NTAE: "Teaching Money Matters" Feature Story

Several West Virginia University Extension faculty and educators have completed training to teach WVU’s Financial Literacy program, and more than half (58%) said they plan to offer the content to middle and high school students. Training Teachers

25 Educators attended core competency seminars in financial literacy.

33 Educators attended WVU Financial Literacy content and eval tool overview sessions.

38 Educators are trained to teach “Savings & Investing,”

Extension program works with educators to deliver customized financial literacy classes.

“Basic Finance,” “Debit & Credit.”

Why did you apply for an NTAE grant this year?

financial literacy education, thus improving financial literacy rates throughout the state. Having more effective marketing materials will help us reach our goal.

Financial literacy is essential for individuals and households to achieve goals such as buying a car or a home, saving for retirement, and provid- ing for children’s education. It’s also vital for communities. When individuals and households are financially literate, they are more likely to contribute to their communities. The result? Stronger, more resilient cities and towns. Formed in 2021, the Financial Literacy Team at West Vir- ginia University teaches children and adults basic financial concepts and risks, so that they make the most informed de- cisions about how to save, invest, and manage debt. “Our goal is to help people build healthy financial skills that will last a lifetime,” says Laura Weatherford, associate professor and Extension agent at West Virginia University (WVU) and leader of the financial literacy team. The team won a 2022-2023 New Technologies for Ag Ex- tension grant to help make financial literacy education more accessible to more people in West Virginia. In this Q&A,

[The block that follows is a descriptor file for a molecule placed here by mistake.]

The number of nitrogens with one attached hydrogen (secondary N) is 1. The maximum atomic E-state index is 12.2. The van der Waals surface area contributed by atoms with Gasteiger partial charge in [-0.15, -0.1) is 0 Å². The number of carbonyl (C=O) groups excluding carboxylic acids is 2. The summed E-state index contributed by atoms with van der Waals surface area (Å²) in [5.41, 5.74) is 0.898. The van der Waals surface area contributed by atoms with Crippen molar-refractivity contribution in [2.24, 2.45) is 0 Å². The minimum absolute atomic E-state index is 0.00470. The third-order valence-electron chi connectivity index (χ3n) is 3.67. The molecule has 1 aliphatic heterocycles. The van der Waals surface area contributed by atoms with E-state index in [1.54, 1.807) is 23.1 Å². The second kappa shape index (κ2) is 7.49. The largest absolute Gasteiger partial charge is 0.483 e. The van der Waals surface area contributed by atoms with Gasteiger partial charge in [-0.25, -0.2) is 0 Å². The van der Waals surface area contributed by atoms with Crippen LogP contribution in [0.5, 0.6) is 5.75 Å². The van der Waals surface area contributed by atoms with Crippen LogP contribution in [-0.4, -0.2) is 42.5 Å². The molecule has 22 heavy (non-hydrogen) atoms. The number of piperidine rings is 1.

Project Goals • Improve financial literacy rates in West Virginia. • Expand WVU’s financial literacy education program statewide. • Build WVU Extension’s reputation as a leading source for financial literacy education.

Our team has accomplished a lot in a short period of time as county agents, but we felt we could move the project to a higher level with the technical assistance and support offered through the NTAE grant. Through working with the Extension Foundation’s Key Infor- mants in marketing and communications, we identified gaps in how we communicate and market our program. We’ve been developing a marketing plan and project publications using that information. We’re working on creating an introduction letter to schools, considering how to improve our website and increase traffic, and developing materials to present to prospective partners and sponsors. The Extension Foundation’s evaluation specialist also helped us by affirming that we were on the right track in our work.

Do you have data that show the effectiveness of your modules?

Yes! Among the participants in the “FAFSA (Free Application for Federal Student Aid) & Financial Aid” module, 58% of participants surveyed said they were motivated to complete FAFSA forms and apply for financial aid; 73% said they intended to apply for financial aid to attend college. What lessons have you learned as you’ve developed your program? Through training and program implementation, we’ve learned that we need to provide instructors with more ed- ucation about how to use the evaluation tool. We’ve used a collaborative and interactive approach to review and update our evaluation tools to meet users’ needs. We are ➤

Weatherford talks about howshe and her team worked with NTAE advisors to increase the flexibility of the curriculum and equip Extension educators to teach the material in a way that meets the unique needs of individual communities.

Ultimately, our goal is to reach more West Virginians with

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